Though not severe, by any stretch of the imagination, I did feel recurring pangs of anxiety; mostly when I first woke up in the morning and when my mind had time to wander. I would sometimes get an inexplicable feeling of dread and random heart palpitations.
How I overcame it: Time was the greatest healer. However, I also started putting myself back into situations mildly out of my comfort zone (i.e. dating, taking up new hobbies), which in some ways, replicated how I lived my life during my travels. In doing so, my focus was shifted from the negative to the positive.
I grieved for everything I left behind; the people and the places, as well as myself.
How I overcame it: Over time I felt strong enough to re-connect with people from my travels, look at old photos and even listen to certain songs; and the more I did it, the easier it became. Now, I still miss it, but I look back fondly instead.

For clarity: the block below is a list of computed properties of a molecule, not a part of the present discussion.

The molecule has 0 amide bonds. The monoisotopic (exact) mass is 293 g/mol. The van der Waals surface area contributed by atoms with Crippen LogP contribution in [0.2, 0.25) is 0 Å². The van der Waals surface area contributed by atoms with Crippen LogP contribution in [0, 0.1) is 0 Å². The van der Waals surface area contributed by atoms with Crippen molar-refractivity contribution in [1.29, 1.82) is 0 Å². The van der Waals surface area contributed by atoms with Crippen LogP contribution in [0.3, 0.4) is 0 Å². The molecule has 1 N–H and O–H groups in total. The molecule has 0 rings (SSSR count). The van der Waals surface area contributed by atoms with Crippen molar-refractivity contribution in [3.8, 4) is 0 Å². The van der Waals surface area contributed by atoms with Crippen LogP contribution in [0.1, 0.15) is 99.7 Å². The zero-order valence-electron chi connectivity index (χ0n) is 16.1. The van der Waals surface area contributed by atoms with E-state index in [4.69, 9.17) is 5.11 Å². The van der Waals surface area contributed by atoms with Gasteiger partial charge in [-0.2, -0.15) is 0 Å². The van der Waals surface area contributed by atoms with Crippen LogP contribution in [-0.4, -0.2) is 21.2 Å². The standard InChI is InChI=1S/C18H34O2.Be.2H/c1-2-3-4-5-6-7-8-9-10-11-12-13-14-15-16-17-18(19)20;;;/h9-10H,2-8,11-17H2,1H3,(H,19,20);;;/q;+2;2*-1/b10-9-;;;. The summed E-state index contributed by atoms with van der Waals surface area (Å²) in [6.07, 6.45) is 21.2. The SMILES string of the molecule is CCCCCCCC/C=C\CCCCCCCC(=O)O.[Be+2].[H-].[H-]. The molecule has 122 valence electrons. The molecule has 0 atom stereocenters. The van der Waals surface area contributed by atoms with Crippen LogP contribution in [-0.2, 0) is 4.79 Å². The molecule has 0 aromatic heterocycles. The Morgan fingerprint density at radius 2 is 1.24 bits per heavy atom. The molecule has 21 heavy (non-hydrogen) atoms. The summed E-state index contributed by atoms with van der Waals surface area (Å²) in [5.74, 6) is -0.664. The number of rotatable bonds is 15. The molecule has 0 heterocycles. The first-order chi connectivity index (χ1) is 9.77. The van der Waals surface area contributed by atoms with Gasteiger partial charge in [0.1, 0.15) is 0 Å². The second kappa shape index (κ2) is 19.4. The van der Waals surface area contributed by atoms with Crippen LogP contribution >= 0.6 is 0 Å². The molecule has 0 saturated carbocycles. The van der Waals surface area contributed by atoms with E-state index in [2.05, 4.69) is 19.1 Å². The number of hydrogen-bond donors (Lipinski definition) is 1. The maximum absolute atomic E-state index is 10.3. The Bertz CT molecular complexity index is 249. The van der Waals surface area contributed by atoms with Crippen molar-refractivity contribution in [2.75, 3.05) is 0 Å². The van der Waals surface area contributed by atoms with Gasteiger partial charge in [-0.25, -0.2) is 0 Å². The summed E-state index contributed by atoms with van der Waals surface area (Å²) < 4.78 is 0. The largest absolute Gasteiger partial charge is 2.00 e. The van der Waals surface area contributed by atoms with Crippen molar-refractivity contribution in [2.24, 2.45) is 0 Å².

Negativity surrounds us everyday and penetrates the most grounded of people, so as you can imagine, I was drowning in the stuff.
How I overcame it: I basically burnt all possible bridges which had the potential to let negativity across: I stopped watching and reading everyday news, I had a huge break from social media and blogging, I disconnected myself from toxic people. In turn, I surrounded myself with anything and everything that brought me happiness and joy: people, food, plants, books; I even got myself a pet hamster!
Further reading: Check out my article; 11 Worthwhile Things You Can Do to Bring Positivity into Your Everyday Life for more inspiration.